Wireworms and White Grubs

Wireworms (Elateridae) and White Grubs (Phyllophaga spp.)

Wireworm larva

Typical wireworm larva.


White grubs.

Wireworms are hard-shelled, smooth, cylindrical, yellowish worms that are the larvae of click beetles. They are attracted to the smell of germinating seeds and will follow a drill row, resulting in long gaps in the row. They will also burrow into the underground part of seedling stems, often killing the plant. Several species occur in Kansas, the larvae requiring anywhere from two to six years to complete development. Damage in row crops is generally highest during the first or second year after a sod or forage crop was last grown. Problems are worse in loose or sandy soils.

Watch for these insects if the field is tilled before planting, as large numbers may indicate potential problems. Insecticidal seed treatments and planting-time insecticide applications will generally aid in suppression of wireworms.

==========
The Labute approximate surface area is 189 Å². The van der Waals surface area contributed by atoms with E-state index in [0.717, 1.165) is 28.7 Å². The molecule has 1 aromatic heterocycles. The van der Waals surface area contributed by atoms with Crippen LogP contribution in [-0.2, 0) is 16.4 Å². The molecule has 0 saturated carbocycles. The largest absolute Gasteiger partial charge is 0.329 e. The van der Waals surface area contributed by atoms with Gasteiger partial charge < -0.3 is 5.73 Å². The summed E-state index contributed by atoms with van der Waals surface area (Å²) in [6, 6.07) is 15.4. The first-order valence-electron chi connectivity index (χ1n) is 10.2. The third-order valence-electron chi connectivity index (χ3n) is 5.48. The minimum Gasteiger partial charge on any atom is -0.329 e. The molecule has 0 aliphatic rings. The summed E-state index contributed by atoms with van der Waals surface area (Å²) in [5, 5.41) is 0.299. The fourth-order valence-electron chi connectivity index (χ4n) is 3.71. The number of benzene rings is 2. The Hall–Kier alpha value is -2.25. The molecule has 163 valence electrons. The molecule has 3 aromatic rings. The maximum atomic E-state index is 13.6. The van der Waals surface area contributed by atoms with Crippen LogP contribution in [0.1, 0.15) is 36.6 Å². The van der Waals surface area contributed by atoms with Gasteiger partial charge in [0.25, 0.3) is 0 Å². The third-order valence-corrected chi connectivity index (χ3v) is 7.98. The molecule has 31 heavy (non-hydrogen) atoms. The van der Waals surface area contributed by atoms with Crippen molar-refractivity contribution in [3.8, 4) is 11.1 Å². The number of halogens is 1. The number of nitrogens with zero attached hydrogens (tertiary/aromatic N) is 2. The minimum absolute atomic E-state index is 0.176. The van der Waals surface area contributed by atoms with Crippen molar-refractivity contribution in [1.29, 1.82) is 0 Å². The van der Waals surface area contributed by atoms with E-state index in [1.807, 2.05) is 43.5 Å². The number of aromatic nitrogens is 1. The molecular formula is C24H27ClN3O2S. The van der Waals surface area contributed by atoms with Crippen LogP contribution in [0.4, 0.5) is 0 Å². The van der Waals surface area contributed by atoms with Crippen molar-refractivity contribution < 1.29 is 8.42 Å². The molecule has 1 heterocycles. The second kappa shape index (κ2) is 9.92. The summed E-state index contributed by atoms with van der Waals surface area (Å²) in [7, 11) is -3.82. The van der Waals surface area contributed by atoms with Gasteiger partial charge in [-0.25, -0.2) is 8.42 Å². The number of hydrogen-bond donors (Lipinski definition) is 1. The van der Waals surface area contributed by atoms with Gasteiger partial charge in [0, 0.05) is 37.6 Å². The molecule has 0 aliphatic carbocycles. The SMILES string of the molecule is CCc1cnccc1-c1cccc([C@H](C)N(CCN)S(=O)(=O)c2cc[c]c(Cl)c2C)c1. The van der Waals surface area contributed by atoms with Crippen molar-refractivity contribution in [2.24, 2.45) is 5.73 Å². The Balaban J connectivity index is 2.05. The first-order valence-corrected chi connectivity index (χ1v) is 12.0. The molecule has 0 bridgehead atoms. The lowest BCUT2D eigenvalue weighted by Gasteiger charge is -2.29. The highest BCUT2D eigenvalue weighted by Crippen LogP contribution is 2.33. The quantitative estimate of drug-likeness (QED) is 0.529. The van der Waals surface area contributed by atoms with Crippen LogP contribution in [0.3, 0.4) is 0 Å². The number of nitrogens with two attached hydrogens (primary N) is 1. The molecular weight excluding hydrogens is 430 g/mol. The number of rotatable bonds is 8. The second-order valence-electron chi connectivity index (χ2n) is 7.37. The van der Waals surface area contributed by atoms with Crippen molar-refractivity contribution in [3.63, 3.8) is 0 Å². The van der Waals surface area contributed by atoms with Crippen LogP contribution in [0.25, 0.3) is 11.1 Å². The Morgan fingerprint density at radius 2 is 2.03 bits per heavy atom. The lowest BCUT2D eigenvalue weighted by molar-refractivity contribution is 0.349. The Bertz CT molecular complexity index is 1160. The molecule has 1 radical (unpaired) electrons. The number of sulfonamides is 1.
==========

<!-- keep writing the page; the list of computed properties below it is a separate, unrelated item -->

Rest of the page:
White grubs are white, C-shaped worms with three pairs of legs, a noticeable tan to brown head, and a dark, subsurface zone near the rear of the body. They are the larvae of June beetles, of which there are at least 20 species present in Kansas. White grubs may be cause for concern in the same rotations where wireworms are problematic. Planting-time insecticides applied in-furrow and commercially applied seed treatments will help suppress both wireworms and grubs.

Please refer to the most recent version of the Corn Insect Management Guide for treatment options.

Page last updated 3/28/2024 by J.P. Michaud.